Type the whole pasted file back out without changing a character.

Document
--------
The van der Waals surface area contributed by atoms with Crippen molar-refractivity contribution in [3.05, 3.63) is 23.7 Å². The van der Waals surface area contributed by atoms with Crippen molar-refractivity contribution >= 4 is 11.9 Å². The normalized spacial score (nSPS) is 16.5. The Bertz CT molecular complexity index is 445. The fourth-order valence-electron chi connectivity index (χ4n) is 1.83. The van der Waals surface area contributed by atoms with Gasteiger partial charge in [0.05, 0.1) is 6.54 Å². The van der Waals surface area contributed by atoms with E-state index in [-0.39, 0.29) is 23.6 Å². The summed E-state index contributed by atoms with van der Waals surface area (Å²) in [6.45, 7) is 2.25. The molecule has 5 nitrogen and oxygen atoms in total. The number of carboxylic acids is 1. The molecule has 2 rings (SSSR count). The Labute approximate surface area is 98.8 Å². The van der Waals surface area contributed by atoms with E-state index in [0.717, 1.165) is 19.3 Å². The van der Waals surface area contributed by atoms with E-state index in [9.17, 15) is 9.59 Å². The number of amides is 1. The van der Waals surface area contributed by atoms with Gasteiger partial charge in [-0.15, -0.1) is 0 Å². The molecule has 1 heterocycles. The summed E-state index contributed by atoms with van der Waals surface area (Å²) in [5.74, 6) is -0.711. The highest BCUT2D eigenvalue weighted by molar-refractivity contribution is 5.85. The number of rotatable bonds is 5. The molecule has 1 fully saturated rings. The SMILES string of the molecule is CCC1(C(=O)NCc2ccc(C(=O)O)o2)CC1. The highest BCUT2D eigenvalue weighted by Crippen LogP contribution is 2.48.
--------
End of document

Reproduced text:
The van der Waals surface area contributed by atoms with Crippen molar-refractivity contribution in [3.05, 3.63) is 23.7 Å². The van der Waals surface area contributed by atoms with Crippen molar-refractivity contribution >= 4 is 11.9 Å². The normalized spacial score (nSPS) is 16.5. The Bertz CT molecular complexity index is 445. The fourth-order valence-electron chi connectivity index (χ4n) is 1.83. The van der Waals surface area contributed by atoms with Gasteiger partial charge in [0.05, 0.1) is 6.54 Å². The van der Waals surface area contributed by atoms with E-state index in [-0.39, 0.29) is 23.6 Å². The summed E-state index contributed by atoms with van der Waals surface area (Å²) in [6.45, 7) is 2.25. The molecule has 5 nitrogen and oxygen atoms in total. The number of carboxylic acids is 1. The molecule has 2 rings (SSSR count). The Labute approximate surface area is 98.8 Å². The van der Waals surface area contributed by atoms with E-state index in [0.717, 1.165) is 19.3 Å². The van der Waals surface area contributed by atoms with E-state index in [9.17, 15) is 9.59 Å². The number of amides is 1. The van der Waals surface area contributed by atoms with Gasteiger partial charge in [-0.15, -0.1) is 0 Å². The molecule has 1 heterocycles. The summed E-state index contributed by atoms with van der Waals surface area (Å²) in [5.74, 6) is -0.711. The highest BCUT2D eigenvalue weighted by molar-refractivity contribution is 5.85. The number of rotatable bonds is 5. The molecule has 1 fully saturated rings. The SMILES string of the molecule is CCC1(C(=O)NCc2ccc(C(=O)O)o2)CC1. The highest BCUT2D eigenvalue weighted by Crippen LogP contribution is 2.48.